Happy 190 Years Guerlain

Lindsay Judge   |   26-12-2018



There are few houses that reach an anniversary as great as almost two centuries, but this year fragrance and cosmetics brand Guerlain does just that as it celebrates 190 years.


A momentous milestone, the occasion marks almost two hundred years of creation for the French house. A family brand that has been passed from generation to generation Guerlain has an immensely strong family heritage that perhaps is what makes it as successful as it is. With over 1,100 fragrances created to date, as well as ongoing make-up and skincare offerings, Guerlain is one of the most recognised luxury beauty houses in the world today.


Archive image from the Boutique at 68 Champs-Elysées


Founded in 1828 by French perfumer Pierre-François Pascal Guerlain, Guerlain is one of the oldest fragrance houses in the world. The first Guerlain store opened on Rue de Rivoli in Paris and as the founder and first perfumer of the house, Pierre-François composed and manufactured custom-made fragrances with the help of his two sons, Aimé and Gabriel. At this time the French perfumer had no idea of the success that was to come.


In 1840 Guerlain opened a flagship store, on the prestigious rue de la Paix in Paris. This firmly made its mark on the Parisian fashion scene and allowed the house to reach a larger clientele. In 1853 Guerlain reached new heights with the creation of Eau de Cologne Impériale for French Emperor Napoleon III and his Spanish-French wife Empress Eugénie. This perfume earned Pierre-François the prestigious title of being His Majesty’s Official Perfumer. After this Guerlain continued to attract many high-society clients including Queen Victoria and Queen Isabella II of Spain. Thanks to the high quality and exclusiveness of its fragrances Guerlain could offer clients something unique with a truly personal service.


Jicky poster, 1935


With the death of Pierre-François in 1864, the house was left to his sons Aimé Guerlain and Gabriel Guerlain. The roles of perfumer and manager were divided between the two brothers, with Gabriel managing and further expanding the house, and Aimé becoming the master perfumer. This new generation went on to revolutionise the industry in 1889 by creating the first fragrance combining natural and synthetic ingredients. Named Jicky, the scent was the first described as a “parfum” and marked a moment in history allowing new fragrances to be created thanks to the use of synthetic ingredients. Aimé was also the creator of many classic compositions, including Fleur d’Italie in 1884, Rococo in 1887 and Eau de Cologne du Coq in 1894.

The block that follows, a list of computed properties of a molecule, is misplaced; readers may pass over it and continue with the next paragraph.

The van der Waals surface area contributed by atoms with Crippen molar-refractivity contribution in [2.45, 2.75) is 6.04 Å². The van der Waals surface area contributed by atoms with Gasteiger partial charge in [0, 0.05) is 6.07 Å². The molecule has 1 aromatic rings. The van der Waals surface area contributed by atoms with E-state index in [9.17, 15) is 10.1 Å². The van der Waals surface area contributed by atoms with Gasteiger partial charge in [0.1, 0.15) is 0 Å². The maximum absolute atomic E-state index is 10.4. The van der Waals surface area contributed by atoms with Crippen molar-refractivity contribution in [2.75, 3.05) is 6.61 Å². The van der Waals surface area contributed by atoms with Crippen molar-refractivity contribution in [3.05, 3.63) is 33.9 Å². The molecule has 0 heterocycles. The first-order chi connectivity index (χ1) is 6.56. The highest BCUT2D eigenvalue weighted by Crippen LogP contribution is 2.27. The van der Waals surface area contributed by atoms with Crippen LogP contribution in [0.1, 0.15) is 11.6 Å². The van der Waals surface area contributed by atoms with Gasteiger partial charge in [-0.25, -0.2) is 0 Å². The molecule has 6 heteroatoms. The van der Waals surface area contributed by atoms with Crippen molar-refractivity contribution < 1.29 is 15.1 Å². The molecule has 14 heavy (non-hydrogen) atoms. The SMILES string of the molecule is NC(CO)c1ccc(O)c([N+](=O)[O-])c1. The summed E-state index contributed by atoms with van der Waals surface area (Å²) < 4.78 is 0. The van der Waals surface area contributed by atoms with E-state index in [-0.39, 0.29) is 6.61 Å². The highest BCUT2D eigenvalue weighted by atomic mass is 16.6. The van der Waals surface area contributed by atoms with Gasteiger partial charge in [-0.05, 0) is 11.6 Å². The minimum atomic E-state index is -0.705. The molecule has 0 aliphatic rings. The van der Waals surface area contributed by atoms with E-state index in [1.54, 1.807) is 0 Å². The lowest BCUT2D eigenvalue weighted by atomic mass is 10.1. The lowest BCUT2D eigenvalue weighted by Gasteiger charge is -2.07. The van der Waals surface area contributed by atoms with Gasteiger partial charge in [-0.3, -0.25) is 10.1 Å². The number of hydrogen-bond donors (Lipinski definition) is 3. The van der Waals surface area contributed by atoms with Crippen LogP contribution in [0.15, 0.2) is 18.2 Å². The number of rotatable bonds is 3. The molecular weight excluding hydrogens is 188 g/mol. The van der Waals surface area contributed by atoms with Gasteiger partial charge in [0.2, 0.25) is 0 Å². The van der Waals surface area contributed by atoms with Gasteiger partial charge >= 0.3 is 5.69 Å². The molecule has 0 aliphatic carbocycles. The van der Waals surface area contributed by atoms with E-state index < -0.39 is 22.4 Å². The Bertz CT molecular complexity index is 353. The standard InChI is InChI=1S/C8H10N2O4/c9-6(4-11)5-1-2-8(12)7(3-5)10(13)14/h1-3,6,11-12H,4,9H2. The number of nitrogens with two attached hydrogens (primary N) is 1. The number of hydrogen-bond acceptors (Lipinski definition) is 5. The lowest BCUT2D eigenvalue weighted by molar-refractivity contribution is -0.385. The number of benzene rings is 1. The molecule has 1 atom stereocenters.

Empress Eugenie





Laurent Boillot, CEO of Guerlain since 2007.


Continuing the family tradition the reigns of Guerlain were handed down to Jacques and Pierre Guerlain; the sons of Gabriel. This third generation saw some of Guerlain’s most iconic perfumes. With Jacques Guerlain as the master perfumer he developed fragrances including Mouchoir de Monsieur, Après L’Ondée, Mitsouko, and Shalimar (Guerlain’s flagship fragrance). Once again the role of master perfumer was passed through generations with Jacque’s grandson Jean-Paul Guerlain taking over as the last family master perfumer. In 1994 the Guerlain family sold the house to LVMH. Jean-Paul Guerlain worked alongside other perfumers from 1994 who were brought in to support the brand. Jean-Paul Guerlain retired in 2002, but continued to serve as advisor to his successor until 2010.



In 2008 Thierry Wasser was named the in-house perfumer. The first perfumer not to come from the Guerlain family, Wasser was Swiss born and worked closely with Artistic Director Sylvaine Delacourte to further Guerlain’s cosmetics offering as well as fragrance.